Goal setting hasn’t necessarily been something you’ve prioritized the past four years has it? And that’s reasonable, since there wasn’t much to exactly prioritize, outside of how you were scheduling your days and managing your courseload.
But day-to-day goal setting and prioritization differs greatly from big picture thinking. When you’re thinking about the big picture, you’re thinking longer than just today, this month or this semester. You’re focused on what you want out of life. Who you want to be. Where you want to end up, professionally, personally, physically, emotionally -- the list goes on.
It’s a skill that’s learned largely after college, when you need to start acting on those answers. Now, you’re more likely stuck in a dreaming and planning phase, considering how this internship, that major, and any of those job applications will contribute to your big goal. None of it actually gets real until you’re out of school and can start taking action and making real decisions.
But that doesn’t mean you shouldn’t start creating, prioritizing, and planning a roadmap for your goals now. It’s the best time to start on what should be a constant habit. We promise this is about more than just productivity, results and time management.
Here are five tips to help you start setting and prioritizing goals.
Start writing things down. As vague as that sounds, before you can decide what you do in a day that contributes to what you ultimately want to make of your life, it’s a good idea to start tracking what you’re doing on any given day, period. Notice where your time sucks are. Notice where your moments of deep creative flow are. Notice what you’re spending time on that’s not essential -- and notice what you’re not doing that you believe is essential. Once you begin to visualize -- with certainty -- how you’re actually spending your days, you can start to rearrange and reprioritize.
Create buckets based on milestones and timelines. Once you’ve got a grasp on how you’re currently spending your time, begin considering how you should be allocating that most finite of resources. Make a laundry list of everything you want out of your life: financially, professionally, self, physically, emotionally, spiritually. In your relationships. With your free time in pursuing hobbies. Chart a “destination” for each of the buckets that mean the most to you -- at the end of your life, what would you hope to accomplish in each area? That’s your long-term goal, and the bucket it sits in. Then, plot the journey backward. How can you, in five or ten years, come closer to reaching that goal? Those “in-between tasks” are your five year milestones. Get even more granular and chart the daily or monthly activities you would need to incorporate to begin moving even closer to that five year marker. Those are your monthly goals.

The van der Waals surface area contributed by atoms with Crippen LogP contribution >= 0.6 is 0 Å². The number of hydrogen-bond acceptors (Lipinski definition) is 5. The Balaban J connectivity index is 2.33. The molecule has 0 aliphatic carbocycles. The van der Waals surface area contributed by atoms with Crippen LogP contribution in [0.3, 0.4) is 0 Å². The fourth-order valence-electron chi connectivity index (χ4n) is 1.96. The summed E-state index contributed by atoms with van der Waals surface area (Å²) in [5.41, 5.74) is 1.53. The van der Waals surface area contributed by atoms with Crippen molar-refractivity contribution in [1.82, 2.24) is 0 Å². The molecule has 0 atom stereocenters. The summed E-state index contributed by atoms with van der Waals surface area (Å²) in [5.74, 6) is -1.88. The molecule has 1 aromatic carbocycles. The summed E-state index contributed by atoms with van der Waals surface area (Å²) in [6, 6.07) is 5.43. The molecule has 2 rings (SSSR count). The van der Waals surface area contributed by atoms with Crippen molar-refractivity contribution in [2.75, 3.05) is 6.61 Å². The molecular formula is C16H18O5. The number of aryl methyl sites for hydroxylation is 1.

Attach a ranking or priority to each goal. Perhaps at this point in your life, your professional journey is the most important aspect you’d like to focus on. In ten years, you might be more inclined to pursue spiritual greatness or a life partner. But looking at right now, what’s most important to you in your wheel of life? Rank those goals and objectives. Literally. Attach a number to how important they are to you.
- Plot your time based on those rankings. Based on which area of life you’re focusing on, and how highly they rank in importance to you, start scheduling how you’d like to spend the next year, each month, and every day. What needs to get done this year to bring you closer to that ultimate goal in the most important aspect of your life? And what needs to get done today to move the needle a bit closer each day to it? When you look at how you want and need to spend your days and weeks to reach that milestone, you understand how to prioritize the menial tasks that will get you there. If it’s five minutes every night reading about financial markets because you want to be retired by 40, or if it’s 30 minutes of free journaling every night because contentment tops your list, start scheduling it into every day in your calendar, and have the discipline to hold yourself to it.
- âFind the imbalances. Once you have your “ideal schedule,” plotted with all the tasks you should be doing to bring you closer to your key areas of life and milestones in five years, test it out. After a month, see how well you’re doing with sticking to the schedule you set. If this schedule addresses what you want out of your life truly, but you’re finding difficulty maintaining it, that’s a great sign that you need to reevaluate your goals, priorities, values -- or take another look at what you think you actually want. What’s not matching up? What do you seem to always find time for? Where do you need to be spending more time? Once you’ve been able to test your goals and see how they actually play out, you very well may find yourself back at step number, bringing greater awareness to your days. Start the exercise over, and see where you land.